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  1. How Environmental Decline Restructures Indigenous Gender Practices: What Happens to Karuk Masculinity When There Are No Fish?

    On the Klamath River in northern California, Karuk tribal fishermen traditionally provide salmon for food and ceremonies, yet the region has sustained serious environmental degradation in recent years. What happens to Karuk masculinity when there are no fish? Using interviews and public testimony, the authors examine how declining salmon runs affect the gender identities and practices of Karuk fishermen. Gendered practices associated with fishing serve ecological functions, perpetuate culture in the face of structural genocide, and unite families and communities.
  2. (Where) Is Functional Decline Isolating? Disordered Environments and the Onset of Disability

    The onset of disability is believed to undermine social connectedness and raise the risk of social isolation, yet spatial environments are seldom considered in this process. This study examines whether unruly home and neighborhood conditions intensify the association between disability onset and several dimensions of social connectedness. I incorporate longitudinal data from the National Social Life, Health, and Aging Project, which contains environmental evaluations conducted by trained observers (N = 1,558).
  3. Relationships: Cutting the Cord Is Easier Said Than Done

    Chances are, you have someone in your life who causes a lot of tension and stress. Difficult relationships are common. They are also commonly difficult to evade. Who are these people and why can't we just cut the cord?

    New research explores these questions and sheds light on the answers. Plain and simple: They are people you are stuck with, either because you need them or because you can't ignore them.

  4. Stalled for Whom? Change in the Division of Particular Housework Tasks and Their Consequences for Middle- to Low-Income Couples

    Whether the gender revolution has transformed couple behavior across all social classes is the subject of ongoing scholarly debate. The authors explore cohort change in the performance of individual routine and nonroutine housework tasks among middle- to low-income couples as well as their association with several aspects of relationship quality. Data are from the second wave (1992–1994) of the National Survey of Families and Households and the 2006 Marital and Relationship Survey.
  5. Contexts: Trump365

    Contexts
    Winter 2018, Vol. 17, No. 1

    Features include "After Charlottesville", "Ethnonationalism and the Rise of Donald Trump", "Trump’s Immigration Attacks, in Brief", "Making Protest Great Again", "Emasculation, Conservatism, and the 2016 Election", "Maintaining Supremacy by Blocking Affirmative Action", and "The Algorithmic Rise of the “Alt-Right."

  6. Searching for a Mate: The Rise of the Internet as a Social Intermediary

    This article explores how the efficiency of Internet search is changing the way Americans find romantic partners. We use a new data source, the How Couples Meet and Stay Together survey. Results show that for 60 years, family and grade school have been steadily declining in their influence over the dating market. In the past 15 years, the rise of the Internet has partly displaced not only family and school, but also neighborhood, friends, and the workplace as venues for meeting partners.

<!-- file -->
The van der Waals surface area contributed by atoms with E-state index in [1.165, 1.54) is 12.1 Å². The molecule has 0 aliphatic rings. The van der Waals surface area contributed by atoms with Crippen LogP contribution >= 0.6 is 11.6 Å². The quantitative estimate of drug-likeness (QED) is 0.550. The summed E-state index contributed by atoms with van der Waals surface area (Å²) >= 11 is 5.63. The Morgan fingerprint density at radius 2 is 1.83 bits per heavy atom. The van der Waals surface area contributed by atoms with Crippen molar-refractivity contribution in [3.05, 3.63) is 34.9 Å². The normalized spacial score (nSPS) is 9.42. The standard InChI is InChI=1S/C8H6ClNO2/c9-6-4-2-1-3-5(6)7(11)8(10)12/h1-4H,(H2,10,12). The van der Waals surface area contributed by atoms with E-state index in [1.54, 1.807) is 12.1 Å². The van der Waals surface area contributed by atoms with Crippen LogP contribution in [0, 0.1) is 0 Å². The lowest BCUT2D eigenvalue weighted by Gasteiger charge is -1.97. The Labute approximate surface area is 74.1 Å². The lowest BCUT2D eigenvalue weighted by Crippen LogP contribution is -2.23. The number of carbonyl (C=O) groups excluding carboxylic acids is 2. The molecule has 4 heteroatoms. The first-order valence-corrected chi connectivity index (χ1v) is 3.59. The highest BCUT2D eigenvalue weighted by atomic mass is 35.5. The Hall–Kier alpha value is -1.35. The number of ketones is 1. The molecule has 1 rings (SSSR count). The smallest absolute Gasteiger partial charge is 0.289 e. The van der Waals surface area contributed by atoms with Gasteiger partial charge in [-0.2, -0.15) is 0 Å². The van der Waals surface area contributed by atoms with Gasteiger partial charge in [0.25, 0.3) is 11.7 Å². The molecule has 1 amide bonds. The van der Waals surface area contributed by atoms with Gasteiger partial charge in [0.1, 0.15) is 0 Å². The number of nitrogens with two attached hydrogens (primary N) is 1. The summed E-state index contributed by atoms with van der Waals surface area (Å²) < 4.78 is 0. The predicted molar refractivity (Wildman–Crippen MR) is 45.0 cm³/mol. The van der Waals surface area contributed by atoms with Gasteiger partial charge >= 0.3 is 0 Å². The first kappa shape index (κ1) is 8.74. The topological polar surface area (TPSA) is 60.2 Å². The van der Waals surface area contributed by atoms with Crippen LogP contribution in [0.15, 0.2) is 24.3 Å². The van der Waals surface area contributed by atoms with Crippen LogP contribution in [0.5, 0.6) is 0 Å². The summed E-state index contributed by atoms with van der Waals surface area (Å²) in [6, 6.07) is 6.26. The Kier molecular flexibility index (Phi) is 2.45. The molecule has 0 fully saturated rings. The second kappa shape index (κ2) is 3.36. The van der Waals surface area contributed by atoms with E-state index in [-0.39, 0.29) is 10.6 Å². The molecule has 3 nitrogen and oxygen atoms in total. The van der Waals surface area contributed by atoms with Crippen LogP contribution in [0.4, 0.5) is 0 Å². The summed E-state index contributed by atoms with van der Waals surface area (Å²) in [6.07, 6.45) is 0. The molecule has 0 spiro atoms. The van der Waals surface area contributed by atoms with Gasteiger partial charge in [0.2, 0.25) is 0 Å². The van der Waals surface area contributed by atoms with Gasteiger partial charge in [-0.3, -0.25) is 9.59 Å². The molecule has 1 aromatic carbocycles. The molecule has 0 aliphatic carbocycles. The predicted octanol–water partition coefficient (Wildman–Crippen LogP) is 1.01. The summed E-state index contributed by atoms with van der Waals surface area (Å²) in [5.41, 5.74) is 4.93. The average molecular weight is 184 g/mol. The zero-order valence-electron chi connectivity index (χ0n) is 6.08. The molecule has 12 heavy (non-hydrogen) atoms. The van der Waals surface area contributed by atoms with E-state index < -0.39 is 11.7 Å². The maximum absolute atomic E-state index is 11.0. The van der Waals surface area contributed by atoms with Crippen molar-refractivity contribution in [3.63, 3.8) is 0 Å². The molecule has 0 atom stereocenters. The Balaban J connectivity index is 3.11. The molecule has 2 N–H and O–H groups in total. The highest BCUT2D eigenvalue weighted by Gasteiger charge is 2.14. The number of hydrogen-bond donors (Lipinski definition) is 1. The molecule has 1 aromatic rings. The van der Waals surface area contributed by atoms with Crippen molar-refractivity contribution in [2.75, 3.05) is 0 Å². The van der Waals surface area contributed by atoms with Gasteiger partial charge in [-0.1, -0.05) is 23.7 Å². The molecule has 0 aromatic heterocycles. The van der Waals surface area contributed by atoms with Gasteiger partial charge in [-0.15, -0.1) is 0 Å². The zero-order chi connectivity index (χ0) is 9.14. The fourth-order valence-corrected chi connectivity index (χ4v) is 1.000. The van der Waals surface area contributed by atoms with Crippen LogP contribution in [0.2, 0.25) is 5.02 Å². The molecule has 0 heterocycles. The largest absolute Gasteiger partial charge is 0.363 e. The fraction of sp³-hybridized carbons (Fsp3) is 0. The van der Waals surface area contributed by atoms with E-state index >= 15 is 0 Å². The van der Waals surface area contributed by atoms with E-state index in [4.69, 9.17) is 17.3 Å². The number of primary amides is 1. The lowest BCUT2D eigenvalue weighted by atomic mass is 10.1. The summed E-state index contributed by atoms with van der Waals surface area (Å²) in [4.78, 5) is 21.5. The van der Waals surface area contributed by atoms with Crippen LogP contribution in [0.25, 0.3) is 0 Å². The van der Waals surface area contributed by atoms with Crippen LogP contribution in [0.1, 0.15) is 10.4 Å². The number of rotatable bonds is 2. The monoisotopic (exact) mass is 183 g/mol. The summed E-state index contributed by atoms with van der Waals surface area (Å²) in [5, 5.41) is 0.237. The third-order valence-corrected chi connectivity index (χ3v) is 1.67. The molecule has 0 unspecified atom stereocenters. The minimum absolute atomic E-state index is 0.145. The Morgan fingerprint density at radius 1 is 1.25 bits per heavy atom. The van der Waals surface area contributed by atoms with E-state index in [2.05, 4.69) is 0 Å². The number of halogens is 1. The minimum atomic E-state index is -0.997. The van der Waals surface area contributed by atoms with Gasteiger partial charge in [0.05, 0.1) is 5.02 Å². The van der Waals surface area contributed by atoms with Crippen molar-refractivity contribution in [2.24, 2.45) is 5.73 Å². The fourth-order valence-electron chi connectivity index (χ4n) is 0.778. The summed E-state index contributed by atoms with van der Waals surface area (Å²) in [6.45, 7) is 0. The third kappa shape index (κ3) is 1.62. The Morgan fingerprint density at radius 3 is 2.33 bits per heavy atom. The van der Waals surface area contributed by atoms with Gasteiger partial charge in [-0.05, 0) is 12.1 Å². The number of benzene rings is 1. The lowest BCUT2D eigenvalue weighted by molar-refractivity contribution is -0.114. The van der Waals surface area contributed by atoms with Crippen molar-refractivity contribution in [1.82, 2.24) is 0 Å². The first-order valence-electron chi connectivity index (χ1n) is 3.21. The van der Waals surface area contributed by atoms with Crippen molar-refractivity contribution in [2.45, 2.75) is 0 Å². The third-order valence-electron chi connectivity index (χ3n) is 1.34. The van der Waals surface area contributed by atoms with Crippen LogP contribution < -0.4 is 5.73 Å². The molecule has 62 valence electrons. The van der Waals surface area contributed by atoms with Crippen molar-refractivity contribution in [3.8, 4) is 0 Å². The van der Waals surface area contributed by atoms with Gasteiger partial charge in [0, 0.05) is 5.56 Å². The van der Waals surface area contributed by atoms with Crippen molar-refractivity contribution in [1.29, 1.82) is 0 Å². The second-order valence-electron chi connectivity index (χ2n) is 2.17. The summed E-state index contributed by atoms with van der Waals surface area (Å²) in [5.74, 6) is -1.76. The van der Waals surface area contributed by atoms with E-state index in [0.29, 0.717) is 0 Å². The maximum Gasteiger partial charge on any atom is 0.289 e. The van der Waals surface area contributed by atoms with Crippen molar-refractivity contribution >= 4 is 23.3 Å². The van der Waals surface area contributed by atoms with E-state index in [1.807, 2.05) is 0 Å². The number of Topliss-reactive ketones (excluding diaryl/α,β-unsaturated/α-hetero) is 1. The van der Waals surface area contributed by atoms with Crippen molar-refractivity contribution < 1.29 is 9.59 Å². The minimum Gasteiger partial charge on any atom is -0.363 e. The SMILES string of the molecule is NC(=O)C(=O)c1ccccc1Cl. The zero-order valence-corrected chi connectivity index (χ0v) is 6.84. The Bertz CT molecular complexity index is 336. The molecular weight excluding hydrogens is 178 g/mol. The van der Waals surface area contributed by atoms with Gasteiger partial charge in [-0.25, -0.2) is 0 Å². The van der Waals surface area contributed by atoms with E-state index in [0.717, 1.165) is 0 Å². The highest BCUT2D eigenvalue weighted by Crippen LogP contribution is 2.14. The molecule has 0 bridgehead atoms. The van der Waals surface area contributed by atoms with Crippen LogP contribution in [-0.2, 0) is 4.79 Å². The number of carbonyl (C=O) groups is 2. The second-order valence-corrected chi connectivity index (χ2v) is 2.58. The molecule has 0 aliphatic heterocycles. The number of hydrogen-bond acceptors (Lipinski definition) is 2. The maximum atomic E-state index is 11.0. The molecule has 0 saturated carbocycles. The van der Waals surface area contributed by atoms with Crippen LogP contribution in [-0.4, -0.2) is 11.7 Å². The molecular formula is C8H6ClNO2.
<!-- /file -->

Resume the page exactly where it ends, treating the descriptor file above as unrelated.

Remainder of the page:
7. Accounting for Women’s Orgasm and Sexual Enjoyment in College Hookups and Relationships

    This article investigates the determinants of orgasm and sexual enjoyment in hookup and relationship sex among heterosexual college women and seeks to explain why relationship sex is better for women in terms of orgasm and sexual enjoyment. We use data from women respondents to a large online survey of undergraduates at 21 U.S. colleges and universities and from 85 in-depth interviews at two universities. We identify four general views of the sources of orgasm and sexual enjoyment—technically competent genital stimulation, partner-specific learning, commitment, and gender equality.

  8. The Dynamics of Intimate Partner Violence and the Risk of Pregnancy during the Transition to Adulthood

    Using a reproductive coercion framework, we investigate the role of intimate partner violence (IPV) in pregnancy during the transition to adulthood. We use two types of data from a population-based sample of 867 young women in a Michigan county: a 60-minute survey interview with 2.5 years of weekly follow-up surveys, and semi-structured interviews with a subsample of 40 pregnant women. The semi-structured interviews illustrate the violence women experienced.
  9. White Integration or Segregation? The Racial and Ethnic Transformation of Rural and Small Town America

    Rural America has seemingly been “left behind” in an era of massive immigration and growing diversity. The arrival of new immigrants has exposed many rural whites, perhaps for the first time, to racial and ethnic minority populations. Do rural whites increasingly live in racially diverse nonmetropolitan places? Or is white exposure to racially diverse populations expressed in uneven patterns of residential integration from place to place? We link microdata from the Panel Survey of Income Dynamics (1989‐to‐2009 waves) to place data identified in the 1990–2010 decennial censuses.

  10. Do‐It‐Yourself Urban Design: The Social Practice of Informal “Improvement” Through Unauthorized Alteration

    There are numerous ways in which people make illegal or unauthorized alterations to urban space.